Today was a work day. An essay needed to be finished, so I found myself [along with my roommates] making significant progress hunkering down in our apartment to crank out our papers before the social event in the evening.
One of our program assistants hand planned a wine and cheese picnic on the pier, or Claddagh.
The Claddagh is a stunning walk along the canal/bay entrance made of stone and grass. In Galway, there is a store where you can buy Claddagh rings. The “magical” story behind them [if you want to call it that] is represented by 3 things, a heart, some hands, and the crown. The hands represent friendship, the heart represents love, and the crown represents loyalty. If the heart is worn with the point facing outward, you’re considered “single and ready to mingle”. If it’s turned in towards towards the wrist, that implies you’re taken.
Around 7pm we took our blankets and bottles of wine to the pier— the weather was absolutely stunning. The gulls flew overhead, and the water lapped along the stone walls of the canal as bustling chatter fell over the outdoor crowd. It seemed like all of Galway was outside, either walking among the pubs and shops or spreading out on the pier with food and beverages.
We were happy to be one of them, spreading our blankets and passing around cheese and chocolate samplings that had been purchased earlier at McCambridges.
One frustrating thing, however, is the availability of public bathrooms. A lot of places are really strict about “for paying customers only” and will have combinations on the doors, coin slots, or recruit the bartenders to do some heavy questioning. So that was a bit annoying— some of us just ended up going back to the apartment quick when we needed a restroom.
Once the sun started to set, people started to disperse to hit the night scene. One of my roommates was taking the sociology class the program offered, and one of her projects was to sit in various pubs around the area to observe demographics, energy level, and other metrics of the environment. I happily went along with her to collect her data at one of the oldest pub/restaurants in Galway— the Quays. Once a church, the place was converted into a multi-level bar with a sizable light-up dance floor and place for bands to congregate for live traditional music. We snagged a table on the lowest level and enjoyed people watching for about 2 hours that night, making note of the changing atmosphere the later it got. It’s kind of funny— I want to say around 4/10 times I’ve been in a live music atmosphere, I hear the song “Wagon Wheel” played. I forget that the Irish love country music, and it’s just one of those odd but humorously familiar things that you notice, I suppose.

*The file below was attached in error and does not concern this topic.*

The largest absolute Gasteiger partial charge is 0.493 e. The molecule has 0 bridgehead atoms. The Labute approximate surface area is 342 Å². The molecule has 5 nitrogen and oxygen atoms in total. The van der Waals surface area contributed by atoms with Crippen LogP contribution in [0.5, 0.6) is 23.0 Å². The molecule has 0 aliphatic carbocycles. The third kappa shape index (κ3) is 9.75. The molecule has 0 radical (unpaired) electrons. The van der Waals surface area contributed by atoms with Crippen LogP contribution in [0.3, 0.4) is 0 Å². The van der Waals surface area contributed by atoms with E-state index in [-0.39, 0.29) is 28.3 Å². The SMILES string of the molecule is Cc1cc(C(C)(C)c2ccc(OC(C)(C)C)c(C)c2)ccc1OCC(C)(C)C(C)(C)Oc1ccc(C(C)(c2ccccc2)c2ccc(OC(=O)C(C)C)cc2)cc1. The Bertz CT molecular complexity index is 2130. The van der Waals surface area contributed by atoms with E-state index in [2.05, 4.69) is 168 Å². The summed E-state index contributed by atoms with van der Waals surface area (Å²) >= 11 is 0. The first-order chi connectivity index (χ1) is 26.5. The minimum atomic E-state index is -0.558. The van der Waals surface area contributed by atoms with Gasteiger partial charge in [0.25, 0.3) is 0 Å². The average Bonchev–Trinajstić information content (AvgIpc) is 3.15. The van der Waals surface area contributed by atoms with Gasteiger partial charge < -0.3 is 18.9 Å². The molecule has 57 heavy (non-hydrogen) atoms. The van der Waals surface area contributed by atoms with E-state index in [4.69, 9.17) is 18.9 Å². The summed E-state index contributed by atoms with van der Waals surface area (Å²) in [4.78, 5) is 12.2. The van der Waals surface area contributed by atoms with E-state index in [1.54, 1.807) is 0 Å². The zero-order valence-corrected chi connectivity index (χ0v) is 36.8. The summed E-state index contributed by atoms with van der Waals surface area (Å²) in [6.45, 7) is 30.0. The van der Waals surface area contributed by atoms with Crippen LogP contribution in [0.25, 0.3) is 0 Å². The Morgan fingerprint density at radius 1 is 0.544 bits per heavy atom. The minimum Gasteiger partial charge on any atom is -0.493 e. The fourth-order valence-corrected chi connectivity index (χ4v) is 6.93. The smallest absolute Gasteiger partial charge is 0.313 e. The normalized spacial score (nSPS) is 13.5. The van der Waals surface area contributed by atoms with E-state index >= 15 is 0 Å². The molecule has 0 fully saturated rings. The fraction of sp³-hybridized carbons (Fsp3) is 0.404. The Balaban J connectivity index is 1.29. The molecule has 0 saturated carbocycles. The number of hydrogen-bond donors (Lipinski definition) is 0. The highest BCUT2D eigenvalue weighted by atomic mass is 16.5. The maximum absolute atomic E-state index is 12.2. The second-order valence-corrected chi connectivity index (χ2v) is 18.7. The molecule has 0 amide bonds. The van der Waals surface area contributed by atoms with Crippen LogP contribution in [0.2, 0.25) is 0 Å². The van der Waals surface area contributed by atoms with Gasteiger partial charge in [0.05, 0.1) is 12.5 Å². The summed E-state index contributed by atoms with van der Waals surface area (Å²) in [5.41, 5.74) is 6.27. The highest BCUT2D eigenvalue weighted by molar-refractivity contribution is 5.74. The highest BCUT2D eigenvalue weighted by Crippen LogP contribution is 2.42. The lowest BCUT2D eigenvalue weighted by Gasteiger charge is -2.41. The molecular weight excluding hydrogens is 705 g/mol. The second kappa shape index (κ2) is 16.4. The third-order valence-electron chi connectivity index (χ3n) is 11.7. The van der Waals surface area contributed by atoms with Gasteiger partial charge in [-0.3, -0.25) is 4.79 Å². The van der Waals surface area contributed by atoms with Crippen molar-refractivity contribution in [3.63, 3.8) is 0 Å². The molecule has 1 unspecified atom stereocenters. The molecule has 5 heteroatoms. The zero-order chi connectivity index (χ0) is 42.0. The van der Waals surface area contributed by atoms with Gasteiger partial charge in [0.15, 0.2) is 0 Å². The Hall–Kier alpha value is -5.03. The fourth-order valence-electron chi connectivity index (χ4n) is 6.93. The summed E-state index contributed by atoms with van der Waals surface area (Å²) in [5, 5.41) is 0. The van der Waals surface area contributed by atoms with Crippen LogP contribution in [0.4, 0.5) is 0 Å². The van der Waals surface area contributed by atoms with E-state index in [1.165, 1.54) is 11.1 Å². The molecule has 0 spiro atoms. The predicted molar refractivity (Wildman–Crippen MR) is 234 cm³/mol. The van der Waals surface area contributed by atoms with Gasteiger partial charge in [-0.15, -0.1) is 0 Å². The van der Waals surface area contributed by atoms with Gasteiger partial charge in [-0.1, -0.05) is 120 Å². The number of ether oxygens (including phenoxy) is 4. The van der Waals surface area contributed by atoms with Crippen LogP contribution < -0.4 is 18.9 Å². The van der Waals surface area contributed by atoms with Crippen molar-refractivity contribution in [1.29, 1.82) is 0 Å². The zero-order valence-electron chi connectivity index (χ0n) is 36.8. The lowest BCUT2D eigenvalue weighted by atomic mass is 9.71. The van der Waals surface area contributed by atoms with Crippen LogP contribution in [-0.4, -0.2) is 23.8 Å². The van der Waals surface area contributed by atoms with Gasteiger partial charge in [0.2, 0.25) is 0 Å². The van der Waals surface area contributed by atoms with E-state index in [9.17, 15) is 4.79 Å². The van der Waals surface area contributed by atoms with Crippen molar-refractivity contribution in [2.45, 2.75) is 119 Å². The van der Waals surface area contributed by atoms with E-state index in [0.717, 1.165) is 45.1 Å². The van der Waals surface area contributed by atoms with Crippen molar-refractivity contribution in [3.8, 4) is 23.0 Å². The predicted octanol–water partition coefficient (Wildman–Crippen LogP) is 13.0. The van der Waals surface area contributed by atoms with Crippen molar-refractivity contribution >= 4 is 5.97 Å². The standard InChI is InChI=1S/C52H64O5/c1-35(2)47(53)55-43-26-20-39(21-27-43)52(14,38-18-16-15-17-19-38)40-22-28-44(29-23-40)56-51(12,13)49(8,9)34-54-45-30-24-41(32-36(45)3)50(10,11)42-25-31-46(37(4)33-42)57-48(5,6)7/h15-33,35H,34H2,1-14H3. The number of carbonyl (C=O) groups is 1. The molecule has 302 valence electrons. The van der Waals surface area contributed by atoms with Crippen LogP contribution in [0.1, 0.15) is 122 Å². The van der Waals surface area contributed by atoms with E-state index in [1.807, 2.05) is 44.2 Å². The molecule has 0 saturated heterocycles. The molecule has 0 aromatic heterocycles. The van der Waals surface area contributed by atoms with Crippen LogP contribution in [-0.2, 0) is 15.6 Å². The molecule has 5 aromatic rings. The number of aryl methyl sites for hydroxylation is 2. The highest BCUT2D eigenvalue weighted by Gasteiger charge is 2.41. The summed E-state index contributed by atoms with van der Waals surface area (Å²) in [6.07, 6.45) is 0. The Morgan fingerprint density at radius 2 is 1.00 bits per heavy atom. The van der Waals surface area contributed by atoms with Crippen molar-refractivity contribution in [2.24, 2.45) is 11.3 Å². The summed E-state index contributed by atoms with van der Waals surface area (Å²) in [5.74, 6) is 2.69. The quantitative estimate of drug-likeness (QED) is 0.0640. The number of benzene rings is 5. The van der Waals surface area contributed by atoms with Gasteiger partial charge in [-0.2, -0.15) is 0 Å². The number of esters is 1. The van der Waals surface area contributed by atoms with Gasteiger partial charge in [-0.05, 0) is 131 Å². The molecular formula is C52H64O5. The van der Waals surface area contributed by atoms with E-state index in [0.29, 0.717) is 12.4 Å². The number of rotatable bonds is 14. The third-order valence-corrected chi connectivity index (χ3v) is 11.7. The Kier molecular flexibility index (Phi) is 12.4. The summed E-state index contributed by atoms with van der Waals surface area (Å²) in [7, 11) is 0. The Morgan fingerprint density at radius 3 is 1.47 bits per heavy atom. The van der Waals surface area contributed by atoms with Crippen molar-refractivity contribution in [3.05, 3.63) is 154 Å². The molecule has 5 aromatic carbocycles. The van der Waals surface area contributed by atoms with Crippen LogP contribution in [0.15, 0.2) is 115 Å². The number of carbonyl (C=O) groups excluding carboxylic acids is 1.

It was getting close to closing time so Becca and I left, stopping briefly at our late night favorite spot— Giovanni’s for some *garlic* cheese chips, basically fries slathered in cheese/garlic mayo [did I mention that ranch is like, non-existent in this country?]. They were *delicious*.
We fell into bed soon after, fully exhausted and full of fries. The next day we had to be up early to navigate our way to Foroíge to meet and work with the youth that would be embedded in our teams.